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Competitive Benchmarking In Trade – Answering The Who, What, Why and When

Last month our colleague Derek Cothran addressed the importance of using secondary research to benchmark your Patient Support Program (PSP) against obvious and not-so-obvious competitors. We’d like to continue a discussion around competitive benchmarking in this month’s blog, but this time focused on how it can be used to optimize a channel or distribution strategy for both established and start-up manufacturers.

Specifically, we’ll discuss the benefits of considering options that perhaps have not been done before, why taking risks can be more beneficial than you might think, why it’s imperative to know the why behind a competitor’s decisions as well as touch on the optimal times to competitively benchmark your channel or distribution strategies.

Consider looking beyond the tried-and-true

Often manufacturers are interested in what their main competitors have done. In particular, they want to know the strategies others have pursued that were most successful. This is a terrific place to start when competitively benchmarking your channel or distribution strategy, but you shouldn’t stop there. While there is much to be learned from the tried-and-true methodologies that have been implemented by others, there are other important considerations you should consider when surveying the competitive marketplace.

In a previous blog, Paul explained how channel and distribution strategies should be primarily focused on who you sell to and through. This should continue to be your focus when picking the competitors or analogues you may choose to compare your brand against. Because channel strategy is typically built around administration more than disease state, your choices need to include products that provide access similar to what your product demands. Considering products with the same distribution models due to their administration, or retail-only or specialty products if yours is one as well, will provide you with critical insight into the type of distribution models that have worked best for a specific product type.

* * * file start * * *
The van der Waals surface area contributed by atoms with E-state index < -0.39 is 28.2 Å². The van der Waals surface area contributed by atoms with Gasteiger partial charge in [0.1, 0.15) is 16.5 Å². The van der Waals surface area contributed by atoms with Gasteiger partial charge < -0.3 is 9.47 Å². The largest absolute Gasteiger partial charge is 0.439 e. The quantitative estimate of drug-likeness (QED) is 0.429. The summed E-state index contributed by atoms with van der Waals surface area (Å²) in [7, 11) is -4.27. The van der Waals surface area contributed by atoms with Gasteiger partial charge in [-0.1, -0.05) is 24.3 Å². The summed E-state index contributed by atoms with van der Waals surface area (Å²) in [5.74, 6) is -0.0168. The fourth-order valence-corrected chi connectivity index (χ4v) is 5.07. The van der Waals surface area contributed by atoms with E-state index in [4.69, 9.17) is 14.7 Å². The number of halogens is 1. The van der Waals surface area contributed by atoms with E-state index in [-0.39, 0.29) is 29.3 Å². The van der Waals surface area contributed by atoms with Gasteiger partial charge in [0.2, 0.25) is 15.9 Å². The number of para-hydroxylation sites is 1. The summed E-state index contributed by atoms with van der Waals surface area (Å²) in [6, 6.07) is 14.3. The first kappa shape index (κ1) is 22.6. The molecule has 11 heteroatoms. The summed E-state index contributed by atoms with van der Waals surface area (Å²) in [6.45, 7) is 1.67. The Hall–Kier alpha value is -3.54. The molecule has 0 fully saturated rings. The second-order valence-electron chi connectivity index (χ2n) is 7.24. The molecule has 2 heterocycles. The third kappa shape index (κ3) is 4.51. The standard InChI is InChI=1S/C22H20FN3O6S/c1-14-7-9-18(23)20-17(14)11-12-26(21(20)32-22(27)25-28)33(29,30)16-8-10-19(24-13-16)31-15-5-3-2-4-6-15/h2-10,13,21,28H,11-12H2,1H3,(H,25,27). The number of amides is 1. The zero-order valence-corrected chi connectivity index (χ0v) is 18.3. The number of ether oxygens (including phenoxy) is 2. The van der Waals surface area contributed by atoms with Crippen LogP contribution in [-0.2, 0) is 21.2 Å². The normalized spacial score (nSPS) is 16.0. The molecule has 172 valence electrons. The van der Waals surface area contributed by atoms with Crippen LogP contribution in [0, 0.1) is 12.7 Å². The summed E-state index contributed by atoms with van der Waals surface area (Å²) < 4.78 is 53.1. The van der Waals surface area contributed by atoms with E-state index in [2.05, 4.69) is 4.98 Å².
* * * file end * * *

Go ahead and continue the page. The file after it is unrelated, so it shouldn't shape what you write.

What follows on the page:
You should also consider the customers’ expectations around product access when choosing analogues. Identifying the level of innovation a competitor is using in their channel strategy may demonstrate that sticking to the tried and true strategies makes the most sense – simply because a potential provider or patient population is accustomed to accessing a product a certain way. Or you may discover deficiencies in the current methods of distribution, allowing you to identify optimal ways to get the product to the provider or patient in more beneficial, cost-effective or innovative ways.

Being a trailblazer can be as rewarding as it is risky

Traditionally there has been a hesitancy in taking the trailblazer approach when it comes to creating a channel strategy. This is due mainly to avoid being perceived as being difficult to do business with by any partners throughout the product journey such as third-party logistics (3PL) providers, distributors or pharmacies. Adopting the channel strategy of an established large manufacturer may seem like a good idea, but is it actually doable? Due to economies of scale and/or budget constraints for a smaller or start-up manufacturer, following what a large manufacturer has done isn’t always an option. At EVERSANA, we take our client’s current size, stage in the product lifecycle, available budgets and ability to negotiate for the best channel partner rates into consideration when choosing analogues. Then we provide a range of approaches available for the client to review.

We also often advise our clients that being different doesn’t automatically mean being difficult. The greater the innovation in developing a channel strategy, the more room a manufacturer must do things differently throughout the product lifecycle. Choosing alternate ways to get the product to the patient can help a manufacturer save money while promoting the product more effectively or efficiently. Being open-minded to trying new things can also help differentiate a manufacturer in the market in a good way.